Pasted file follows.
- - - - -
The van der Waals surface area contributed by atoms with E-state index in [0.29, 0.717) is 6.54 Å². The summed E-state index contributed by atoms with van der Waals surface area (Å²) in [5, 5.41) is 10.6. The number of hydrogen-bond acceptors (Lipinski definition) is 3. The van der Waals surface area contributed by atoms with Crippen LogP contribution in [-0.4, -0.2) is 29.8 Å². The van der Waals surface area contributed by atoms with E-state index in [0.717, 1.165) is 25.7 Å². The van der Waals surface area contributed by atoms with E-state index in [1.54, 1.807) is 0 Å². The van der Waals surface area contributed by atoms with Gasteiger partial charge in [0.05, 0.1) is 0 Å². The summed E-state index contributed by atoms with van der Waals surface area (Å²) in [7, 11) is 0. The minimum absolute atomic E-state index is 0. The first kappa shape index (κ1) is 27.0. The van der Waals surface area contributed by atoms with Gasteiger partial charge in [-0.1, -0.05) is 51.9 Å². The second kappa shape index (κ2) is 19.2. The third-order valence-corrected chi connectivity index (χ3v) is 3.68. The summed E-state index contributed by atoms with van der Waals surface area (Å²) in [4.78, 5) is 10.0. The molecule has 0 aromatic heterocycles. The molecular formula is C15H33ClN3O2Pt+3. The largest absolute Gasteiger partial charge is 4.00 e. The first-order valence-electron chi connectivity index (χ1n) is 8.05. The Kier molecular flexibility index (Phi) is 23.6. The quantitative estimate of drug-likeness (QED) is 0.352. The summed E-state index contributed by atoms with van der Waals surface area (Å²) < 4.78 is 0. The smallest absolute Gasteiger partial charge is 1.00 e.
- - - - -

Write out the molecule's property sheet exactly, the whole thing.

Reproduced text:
The van der Waals surface area contributed by atoms with E-state index in [0.29, 0.717) is 6.54 Å². The summed E-state index contributed by atoms with van der Waals surface area (Å²) in [5, 5.41) is 10.6. The number of hydrogen-bond acceptors (Lipinski definition) is 3. The van der Waals surface area contributed by atoms with Crippen LogP contribution in [-0.4, -0.2) is 29.8 Å². The van der Waals surface area contributed by atoms with E-state index in [0.717, 1.165) is 25.7 Å². The van der Waals surface area contributed by atoms with E-state index in [1.54, 1.807) is 0 Å². The van der Waals surface area contributed by atoms with Gasteiger partial charge in [0.05, 0.1) is 0 Å². The summed E-state index contributed by atoms with van der Waals surface area (Å²) in [7, 11) is 0. The minimum absolute atomic E-state index is 0. The first kappa shape index (κ1) is 27.0. The van der Waals surface area contributed by atoms with Gasteiger partial charge in [-0.1, -0.05) is 51.9 Å². The second kappa shape index (κ2) is 19.2. The third-order valence-corrected chi connectivity index (χ3v) is 3.68. The summed E-state index contributed by atoms with van der Waals surface area (Å²) in [4.78, 5) is 10.0. The molecule has 0 aromatic heterocycles. The molecular formula is C15H33ClN3O2Pt+3. The largest absolute Gasteiger partial charge is 4.00 e. The first-order valence-electron chi connectivity index (χ1n) is 8.05. The Kier molecular flexibility index (Phi) is 23.6. The quantitative estimate of drug-likeness (QED) is 0.352. The summed E-state index contributed by atoms with van der Waals surface area (Å²) < 4.78 is 0. The smallest absolute Gasteiger partial charge is 1.00 e.